Bill Browder
‘Checkered champion’ report published on 100 Reporters, Oct 20, 2017
One week ago, the 100 Reporters web news project in the U.S. published a report on the UK citizen and resident financier Bill Browder, he of anti-Russia, 'Magnitsky Act' fame in the U.S. and Canada. Reporter Lucy Komisar's report dated October 20 is titled 'Checkered champion: Bill Browder, anti-corruption crusader, got $70 million from tax evasion and fraud in Russia'. It frontally challenges the official story that Browder has been delivering to Western governments and media as part of his crusading effort to have Western governments boost economic sanctions against Russia.

Komisar writes, "an examination of Browder's record in Russia and his testimony in court cases reveals contradictions with his statements to the public and Congress, and raises questions about his motives in attacking corruption in the Kremlin."

And further, "There is, however, a record that suggests Browder knew well more about suspicious transactions involving the companies he controlled. That record questions the prevalent depiction of Browder as an entrepreneur wronged by a rough-and-tumble Russian business community."

The report follows an earlier report on Browder's financial doings by 100 Reporters published in May 2014. (In passing, the 2014 report begins with, "As United States and European governments impose sanctions on bankers, businessmen and officials close to Vladimir Putin to pressure him over Crimea, the asset freezes will lead investigators not to the Kremlin alone, but to the western-built offshore system that has helped the Russian leader and his friends loot their country and consolidate their power." Yet there is not a whiff of proof offered in the story of how the Russian president and his friends "looted the country", nor is the accusation related in the slightest to the dossier as written.)

Coincidentally, the Canadian Parliament and Canada's unelected senate have unanimously approved a 'Magnitsky Act' for Canada which targets Russia for further economic sanctions. Bill 226, formally titled 'Justice for Victims of Corrupt Foreign Officials Act (Sergei Magnitsky Law)', was approved by the House of Commons on October 4 and by the unelected Senate on October 17. The Canadian law and its U.S. counterpart approved in 2012 are based on Bill Browder's interpretation of the death in a Russian prison in 2009 of his financial accountant Sergei Magnitsky (who was not a 'lawyer' as Browder falsely presents him to be).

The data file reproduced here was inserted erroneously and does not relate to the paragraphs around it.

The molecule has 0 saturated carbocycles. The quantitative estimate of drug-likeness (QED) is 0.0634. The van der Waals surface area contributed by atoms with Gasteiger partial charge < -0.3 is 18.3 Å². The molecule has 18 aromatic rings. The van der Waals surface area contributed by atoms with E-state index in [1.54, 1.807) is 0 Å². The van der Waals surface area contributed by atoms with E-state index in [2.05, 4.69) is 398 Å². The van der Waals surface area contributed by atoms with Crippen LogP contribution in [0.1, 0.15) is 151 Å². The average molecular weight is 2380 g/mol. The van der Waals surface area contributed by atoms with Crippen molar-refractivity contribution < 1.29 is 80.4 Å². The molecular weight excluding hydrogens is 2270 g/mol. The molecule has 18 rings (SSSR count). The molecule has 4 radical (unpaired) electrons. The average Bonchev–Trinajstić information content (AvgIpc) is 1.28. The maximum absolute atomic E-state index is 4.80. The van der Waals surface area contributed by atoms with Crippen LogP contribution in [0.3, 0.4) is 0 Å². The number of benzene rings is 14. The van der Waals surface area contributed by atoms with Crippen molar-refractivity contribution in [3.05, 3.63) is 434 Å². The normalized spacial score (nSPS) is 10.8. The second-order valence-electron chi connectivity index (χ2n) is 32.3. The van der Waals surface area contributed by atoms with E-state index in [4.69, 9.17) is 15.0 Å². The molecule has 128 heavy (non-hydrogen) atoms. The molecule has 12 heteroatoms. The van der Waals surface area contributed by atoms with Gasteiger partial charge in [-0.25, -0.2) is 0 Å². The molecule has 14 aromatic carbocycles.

Woe betide the journalist or editor in Canada who steps into the swamp of Bill Browder's life and financial dealings. Yet Canadian mainstream journalism (including the state-run CBC) is up to its forehead and beyond in that swamp. See, for example, today's editorial (October 27) in the print edition of the Globe and Mail titled 'Russian reaction makes the case for Magnitsky law'. Or see a typical Browder-as-hero report by Canadian Press published on the CBC website on Oct 23: American-born Putin critic allowed into America, after being temporarily blocked.

The Toronto Star is the rare mainstream news outlets in Canada that has shied away from all-out campaigning on behalf of Bill Browder and his anti-Russia crusade. The rest of the media pack has placed itself on a perilous limb over the Browder story, risking further damage to its reputation already compromised by its relentless, anti-Russia bias and dangerous advocacy in favour of more sanctions and threats against Russia.

I do hope the 100 Reporters exposés cause the media pack to take note and pull back. As for the lame, NDP caucus in the federal Parliament which voted unanimously for the Browder-inspired Bill 226, they are what they are. Their vote in favour of the bill is just one more example in favour of my years-long advocacy of the need in Canada for a new, broad party of the left that would challenge the headlong rush to militarism and war by Western governments.